Despite pressure from Congress, the Bush administration on Wednesday refused to cite China as a country that manipulates its currency to gain unfair trade advantages.

That finding was quickly challenged by a group of senators who said they would introduce legislation to make it easier for the United States to pursue economic sanctions against China if the country does not allow its currency to rise in value more quickly against the dollar.

American manufacturers contend that China is undervaluing its currency by as much as 40 percent. That has been a boon for American consumers, providing them with cheaper-priced Chinese imports, but it has driven the U.S.-China trade gap to an all-time high of $232.6 billion, one-third of America's record deficit of $758.5 billion last year.

But the administration, in its semi-annual currency report, said that China did not meet the technical requirements of a country that is manipulating its currency to gain trade advantages.

The Treasury Department said while it was obvious that the Chinese government was controlling the value of its currency against the dollar, it could not determine that this action was being done for the purpose of "gaining unfair competitive advantage in international trade." That is the standard set in the law.

The finding had been expected. Treasury Secretary Henry Paulson has launched a series of twice-a-year, high-level meetings with top Chinese officials.

The hope is that this new Strategic Economic Dialogue will bring pressure on China to allow the yuan to rise more quickly in value and also deal with a host of other trade tensions including rampant piracy of American copyrighted material in China.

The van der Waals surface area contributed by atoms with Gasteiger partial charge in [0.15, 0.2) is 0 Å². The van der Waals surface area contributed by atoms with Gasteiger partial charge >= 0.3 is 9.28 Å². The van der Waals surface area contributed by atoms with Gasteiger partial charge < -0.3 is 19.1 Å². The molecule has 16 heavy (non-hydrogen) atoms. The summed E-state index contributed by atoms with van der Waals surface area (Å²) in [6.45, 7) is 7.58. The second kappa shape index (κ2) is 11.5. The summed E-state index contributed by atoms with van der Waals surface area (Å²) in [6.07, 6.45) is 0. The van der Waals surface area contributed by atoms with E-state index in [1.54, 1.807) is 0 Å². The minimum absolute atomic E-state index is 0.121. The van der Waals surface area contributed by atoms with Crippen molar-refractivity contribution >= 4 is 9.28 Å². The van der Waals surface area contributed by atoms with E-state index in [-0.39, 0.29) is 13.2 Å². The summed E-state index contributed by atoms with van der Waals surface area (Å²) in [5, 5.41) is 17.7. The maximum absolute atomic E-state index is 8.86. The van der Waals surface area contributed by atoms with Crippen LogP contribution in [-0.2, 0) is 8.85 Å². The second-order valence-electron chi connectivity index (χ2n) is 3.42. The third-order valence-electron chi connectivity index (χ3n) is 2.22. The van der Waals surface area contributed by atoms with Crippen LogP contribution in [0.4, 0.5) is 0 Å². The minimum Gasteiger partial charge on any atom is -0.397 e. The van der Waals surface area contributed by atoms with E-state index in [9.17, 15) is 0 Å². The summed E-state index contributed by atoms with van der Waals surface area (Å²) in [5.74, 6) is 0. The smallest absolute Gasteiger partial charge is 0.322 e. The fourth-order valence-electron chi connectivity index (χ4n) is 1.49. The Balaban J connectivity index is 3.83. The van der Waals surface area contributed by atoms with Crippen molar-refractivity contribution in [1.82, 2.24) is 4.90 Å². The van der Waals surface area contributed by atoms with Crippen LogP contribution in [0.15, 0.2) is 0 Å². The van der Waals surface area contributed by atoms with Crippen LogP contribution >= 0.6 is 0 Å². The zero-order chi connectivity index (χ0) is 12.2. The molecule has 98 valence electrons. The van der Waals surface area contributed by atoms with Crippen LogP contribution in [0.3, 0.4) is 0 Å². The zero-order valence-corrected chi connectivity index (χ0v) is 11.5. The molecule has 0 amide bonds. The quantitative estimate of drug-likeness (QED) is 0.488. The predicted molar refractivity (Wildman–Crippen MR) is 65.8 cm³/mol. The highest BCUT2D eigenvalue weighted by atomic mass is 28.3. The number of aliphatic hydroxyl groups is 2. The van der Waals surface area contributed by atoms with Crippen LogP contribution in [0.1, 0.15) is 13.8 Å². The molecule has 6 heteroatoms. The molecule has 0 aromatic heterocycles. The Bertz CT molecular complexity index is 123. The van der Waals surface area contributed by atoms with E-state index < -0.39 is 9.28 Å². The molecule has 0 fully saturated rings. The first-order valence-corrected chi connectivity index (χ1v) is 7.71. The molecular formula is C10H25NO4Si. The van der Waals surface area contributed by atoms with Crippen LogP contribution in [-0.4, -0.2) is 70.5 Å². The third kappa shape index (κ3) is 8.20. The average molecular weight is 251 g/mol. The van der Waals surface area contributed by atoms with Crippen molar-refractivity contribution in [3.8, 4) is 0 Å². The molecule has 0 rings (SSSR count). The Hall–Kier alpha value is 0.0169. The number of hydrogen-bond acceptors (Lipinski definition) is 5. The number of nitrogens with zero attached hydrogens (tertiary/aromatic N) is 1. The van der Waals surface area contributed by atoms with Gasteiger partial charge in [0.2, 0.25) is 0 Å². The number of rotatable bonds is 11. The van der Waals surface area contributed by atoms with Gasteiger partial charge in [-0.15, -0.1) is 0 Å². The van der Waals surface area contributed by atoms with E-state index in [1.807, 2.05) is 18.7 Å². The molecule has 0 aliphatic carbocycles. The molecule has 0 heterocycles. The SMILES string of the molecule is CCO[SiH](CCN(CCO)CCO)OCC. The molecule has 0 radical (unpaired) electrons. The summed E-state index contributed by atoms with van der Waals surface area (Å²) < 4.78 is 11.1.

But Congress, under pressure from voters upset with soaring U.S. trade deficits and the loss of more than 3 million manufacturing jobs since 2000, is pushing for the administration to take a tougher approach.

Various senators announced Thursday that they planned to introduce legislation to toughen the U.S. response to China's currency policies.

Senate Banking Committee Chairman Chris Dodd and Sen. Richard Shelby, the top Republican on the panel, said they were sponsoring a bill that would tighten the definition of currency manipulation and require Treasury to consult with the International Monetary Fund on the issue and also bring a case before the World Trade Organization if China does not allow its currency to rise more quickly in value.

"A change in our currency manipulation policy is long overdue," Dodd, a candidate for the Democratic presidential nomination, said in a statement.

Shelby said the legislation was needed because despite the evidence, "Treasury has regrettably declined to label China a currency manipulator."

Another group of lawmakers, including Democrats Charles Schumer and Senate Finance Committee Chairman Max Baucus and Republicans Lindsey Graham and Charles Grassley, were scheduled to introduce their own legislation aimed at Chinese practices later Thursday.

The bill would replace a measure Schumer and Graham sponsored last year that would have imposed 27.5 percent penalty tariffs on all Chinese imports as punishment for China's currency regime.